Biodiversity loss, like most environmental issues, is caused first and foremost by humans and our exploitation of the natural environment. It is a symptom of pollution, global warming, and urbanization (Rafferty). All of these factors contribute to habitat destruction, which hurts wildlife’s ability to survive and reproduce. In the tropical rainforests of the Amazon, deforestation has caused devastating losses to tens of thousands of species.
Invasive species are another huge factor in biodiversity changes. A species is considered invasive if it is introduced to a foreign habitat where it has no natural predators. The population grows in abundance due to the lack of predators, outcompeting other species for resources. The introduction of tamarisk, an invasive shrub, to the United States has cost an estimated $115-230 million annually. Not only that, tamarisk also monopolizes water supply so that other plants can’t survive and increases wildfire risk (“Tamarisk”).
Foremost among conservation efforts are wildlife rehabilitation centers and enclosures, which rescue injured or abandoned animals and nurse them back to health. In some cases, they will be rereleased into the wild. However, the most proactive and effective way to preserve biodiversity is to simply stop encroaching on natural habitats and stop the problem at its source. With time, species diversity will rebound, and the ecosystem will stabilize. But in order for this to come to fruition, humans need to be environmentally conscious and actively try to preserve ecosystems instead of making ambiguous promises and policies. Two major actors in this front are the United Nations, and IBPES (Intergovernmental Science-Policy Platform on Biodiversity and Ecosystem Services), which work with governments to educate and create effectual policies that promote sustainable development (“Work Programme”). The strategies enacted thus far have proven to be beneficial, providing some optimism in a rather bleak situation. Everyday citizens can contribute by choosing eco-friendly products, upcycling/reusing, and spreading the word. Many people aren’t aware or concerned about biodiversity loss, which greatly hinders any attempt to solve the problem.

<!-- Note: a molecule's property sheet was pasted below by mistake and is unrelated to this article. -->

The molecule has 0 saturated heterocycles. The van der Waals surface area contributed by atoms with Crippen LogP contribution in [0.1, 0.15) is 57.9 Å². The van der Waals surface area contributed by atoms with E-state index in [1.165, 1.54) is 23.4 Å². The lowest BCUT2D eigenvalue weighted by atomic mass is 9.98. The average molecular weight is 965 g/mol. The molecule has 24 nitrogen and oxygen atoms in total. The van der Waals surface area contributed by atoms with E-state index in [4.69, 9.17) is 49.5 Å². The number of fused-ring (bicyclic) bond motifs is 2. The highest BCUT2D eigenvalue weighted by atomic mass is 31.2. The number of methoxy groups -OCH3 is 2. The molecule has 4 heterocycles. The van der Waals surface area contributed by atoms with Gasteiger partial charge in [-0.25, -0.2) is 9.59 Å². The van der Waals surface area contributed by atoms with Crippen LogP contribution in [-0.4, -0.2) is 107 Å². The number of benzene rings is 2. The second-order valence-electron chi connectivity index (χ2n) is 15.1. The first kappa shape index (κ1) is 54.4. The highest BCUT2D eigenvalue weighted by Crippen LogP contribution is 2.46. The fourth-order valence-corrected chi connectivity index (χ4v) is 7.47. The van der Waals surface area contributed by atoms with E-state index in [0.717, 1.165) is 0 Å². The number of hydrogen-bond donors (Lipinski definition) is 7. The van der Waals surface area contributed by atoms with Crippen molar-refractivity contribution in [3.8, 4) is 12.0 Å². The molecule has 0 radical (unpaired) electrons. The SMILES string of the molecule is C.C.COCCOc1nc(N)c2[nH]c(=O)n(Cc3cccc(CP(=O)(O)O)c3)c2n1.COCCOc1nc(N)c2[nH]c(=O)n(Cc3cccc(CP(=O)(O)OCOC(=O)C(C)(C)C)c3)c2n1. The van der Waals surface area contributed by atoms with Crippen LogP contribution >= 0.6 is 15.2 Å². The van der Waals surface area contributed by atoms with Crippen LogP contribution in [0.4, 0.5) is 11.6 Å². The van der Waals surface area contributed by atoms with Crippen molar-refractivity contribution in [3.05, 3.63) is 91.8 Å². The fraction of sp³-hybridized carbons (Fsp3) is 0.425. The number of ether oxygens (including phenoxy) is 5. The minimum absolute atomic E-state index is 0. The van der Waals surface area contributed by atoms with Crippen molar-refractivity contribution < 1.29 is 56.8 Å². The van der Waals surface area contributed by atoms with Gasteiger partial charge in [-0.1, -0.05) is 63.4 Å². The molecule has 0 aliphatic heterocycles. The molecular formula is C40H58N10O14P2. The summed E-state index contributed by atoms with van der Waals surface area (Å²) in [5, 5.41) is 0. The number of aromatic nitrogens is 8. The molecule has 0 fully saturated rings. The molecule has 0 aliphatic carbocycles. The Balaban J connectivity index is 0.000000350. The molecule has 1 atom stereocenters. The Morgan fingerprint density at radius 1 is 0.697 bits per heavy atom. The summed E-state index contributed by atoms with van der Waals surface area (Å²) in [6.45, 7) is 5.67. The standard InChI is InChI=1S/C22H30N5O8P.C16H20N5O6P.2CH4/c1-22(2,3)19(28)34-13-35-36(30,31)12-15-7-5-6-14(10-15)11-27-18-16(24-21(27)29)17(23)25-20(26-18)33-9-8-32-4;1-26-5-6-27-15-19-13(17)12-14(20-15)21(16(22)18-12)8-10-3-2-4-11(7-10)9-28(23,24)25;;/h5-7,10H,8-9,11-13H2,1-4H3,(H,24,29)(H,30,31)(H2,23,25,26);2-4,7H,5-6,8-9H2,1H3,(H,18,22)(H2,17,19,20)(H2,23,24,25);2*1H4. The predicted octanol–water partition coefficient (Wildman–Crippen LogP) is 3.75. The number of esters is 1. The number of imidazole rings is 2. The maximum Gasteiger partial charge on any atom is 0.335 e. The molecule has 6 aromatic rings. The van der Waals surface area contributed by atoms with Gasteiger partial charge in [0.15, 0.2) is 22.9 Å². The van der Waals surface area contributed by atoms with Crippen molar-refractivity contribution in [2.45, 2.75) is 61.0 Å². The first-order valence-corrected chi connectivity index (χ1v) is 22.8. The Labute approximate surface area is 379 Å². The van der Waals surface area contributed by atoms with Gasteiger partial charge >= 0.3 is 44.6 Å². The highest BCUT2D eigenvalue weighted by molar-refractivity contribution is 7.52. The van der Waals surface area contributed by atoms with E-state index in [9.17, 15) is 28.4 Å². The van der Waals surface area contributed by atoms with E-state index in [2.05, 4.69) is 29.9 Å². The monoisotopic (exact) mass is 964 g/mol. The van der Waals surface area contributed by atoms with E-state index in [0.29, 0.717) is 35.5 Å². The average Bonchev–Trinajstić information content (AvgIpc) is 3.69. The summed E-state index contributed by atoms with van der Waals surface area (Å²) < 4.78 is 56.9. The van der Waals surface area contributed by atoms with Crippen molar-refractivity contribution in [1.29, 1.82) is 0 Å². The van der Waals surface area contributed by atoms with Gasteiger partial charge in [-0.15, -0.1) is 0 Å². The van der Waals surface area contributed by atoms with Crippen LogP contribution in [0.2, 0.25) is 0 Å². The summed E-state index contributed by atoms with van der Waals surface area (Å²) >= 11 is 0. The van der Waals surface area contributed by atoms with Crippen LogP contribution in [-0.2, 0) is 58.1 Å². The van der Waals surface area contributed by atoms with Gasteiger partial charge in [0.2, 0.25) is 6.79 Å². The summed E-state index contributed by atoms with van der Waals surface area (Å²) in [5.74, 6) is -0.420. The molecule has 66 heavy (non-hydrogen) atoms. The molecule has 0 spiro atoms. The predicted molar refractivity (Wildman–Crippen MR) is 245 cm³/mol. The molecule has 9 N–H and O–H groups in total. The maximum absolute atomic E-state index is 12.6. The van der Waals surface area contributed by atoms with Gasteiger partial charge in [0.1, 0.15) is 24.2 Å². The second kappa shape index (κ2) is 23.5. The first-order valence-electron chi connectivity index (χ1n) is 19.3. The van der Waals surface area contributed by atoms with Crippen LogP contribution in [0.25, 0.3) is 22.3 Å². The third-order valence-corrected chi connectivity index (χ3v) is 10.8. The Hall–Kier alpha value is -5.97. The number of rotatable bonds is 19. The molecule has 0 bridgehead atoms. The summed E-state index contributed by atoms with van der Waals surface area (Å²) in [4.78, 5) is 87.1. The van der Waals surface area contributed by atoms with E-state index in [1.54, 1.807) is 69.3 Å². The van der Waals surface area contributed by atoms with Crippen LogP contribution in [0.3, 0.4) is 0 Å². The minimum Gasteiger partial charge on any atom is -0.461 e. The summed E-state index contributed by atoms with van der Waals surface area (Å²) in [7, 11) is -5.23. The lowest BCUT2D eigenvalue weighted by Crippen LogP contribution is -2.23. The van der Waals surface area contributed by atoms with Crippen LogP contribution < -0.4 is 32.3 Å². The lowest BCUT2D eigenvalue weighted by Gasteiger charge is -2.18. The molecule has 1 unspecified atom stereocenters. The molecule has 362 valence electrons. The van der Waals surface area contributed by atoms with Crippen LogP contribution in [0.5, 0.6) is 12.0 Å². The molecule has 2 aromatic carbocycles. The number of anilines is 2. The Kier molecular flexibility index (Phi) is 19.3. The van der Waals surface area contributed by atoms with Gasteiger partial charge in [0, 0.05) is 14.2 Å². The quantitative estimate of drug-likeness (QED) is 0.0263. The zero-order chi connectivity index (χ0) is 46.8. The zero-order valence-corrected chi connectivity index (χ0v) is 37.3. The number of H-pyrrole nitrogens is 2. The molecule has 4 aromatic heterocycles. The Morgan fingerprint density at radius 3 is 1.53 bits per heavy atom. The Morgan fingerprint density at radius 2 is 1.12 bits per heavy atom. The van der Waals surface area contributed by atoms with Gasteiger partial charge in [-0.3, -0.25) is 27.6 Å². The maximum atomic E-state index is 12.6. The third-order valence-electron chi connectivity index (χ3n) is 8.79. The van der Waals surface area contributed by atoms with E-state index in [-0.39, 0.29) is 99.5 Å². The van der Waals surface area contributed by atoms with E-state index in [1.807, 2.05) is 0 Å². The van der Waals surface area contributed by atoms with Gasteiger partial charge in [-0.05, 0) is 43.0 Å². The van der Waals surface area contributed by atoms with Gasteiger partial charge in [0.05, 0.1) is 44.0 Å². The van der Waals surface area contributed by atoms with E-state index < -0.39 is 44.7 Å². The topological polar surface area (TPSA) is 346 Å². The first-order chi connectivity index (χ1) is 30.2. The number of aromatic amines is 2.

We must protect the wildlife with which we share a home, for their lives are intimately connected with ours. Too often we have sacrificed nature for profit and human growth. Now, it is time to reverse our regrettable actions and repair the damage we have caused.
“Biodiversity and Health.” World Health Organization, 3 June 2015, www.who.int/news-room/fact-sheets/detail/biodiversity-and-health
“How does Biodiversity loss affect me and everyone else?” World Wide Fund for Nature, wwf.panda.org/discover/our_focus/biodiversity/biodiversity_and_you/
“How many species are we losing?” World Wide Fund for Nature, wwf.panda.org/discover/our_ focus/biodiversity/biodiversity/.
Lambert, Jonathan. “We’ve lost 3 billion birds since 1970 in North America.” Science News, Society for Science & the Public, 19 Sept 2019, www.sciencenews.org/article/3-billion-birds-lost-since-1970-north-america.
Petruzzello, Melissa. “What Would Happen If All the Bees Died?” Encyclopedia Britannica, www.britannica.com/story/what-would-happen-if-all-the-bees-died.
Rafferty, John P. “biodiversity loss.” Encyclopedia Britannica, 14 Jun. 2019, www.britannica. com/science/biodiversity-loss.
“Tamarisk.” Riparian InVasion Research Laboratory, University of California, Santa Barbara, rivrlab.msi.ucsb.edu/invasive-species/tamarisk.
“The economic impact of pandas: A ‘giant tourist magnet’.” BBC, 4 Sept. 2013, www.bbc.com/ news/av/business-23961011.
“UN Report: Nature’s Dangerous Decline ‘Unprecedented’; Species Extinction Rates ‘Accelerating’.” United Nations, 6 May 2019, www.un.org/sustainabledevelopment/blog/ 2019/05/nature-decline-unprecedented-report/.
Urry, Lisa A., et al. Campbell Biology in Focus. Pearson Education, 2014.
“Work Programme.” Intergovernmental Science-Policy Platform on Biodiversity and Ecosystem Services. ipbes.net/work-programme.
Chapin III, F., et al. “Consequences of changing biodiversity.” Nature, vol. 405, 2000, pp. 234–242, doi.org/10.1038/35012241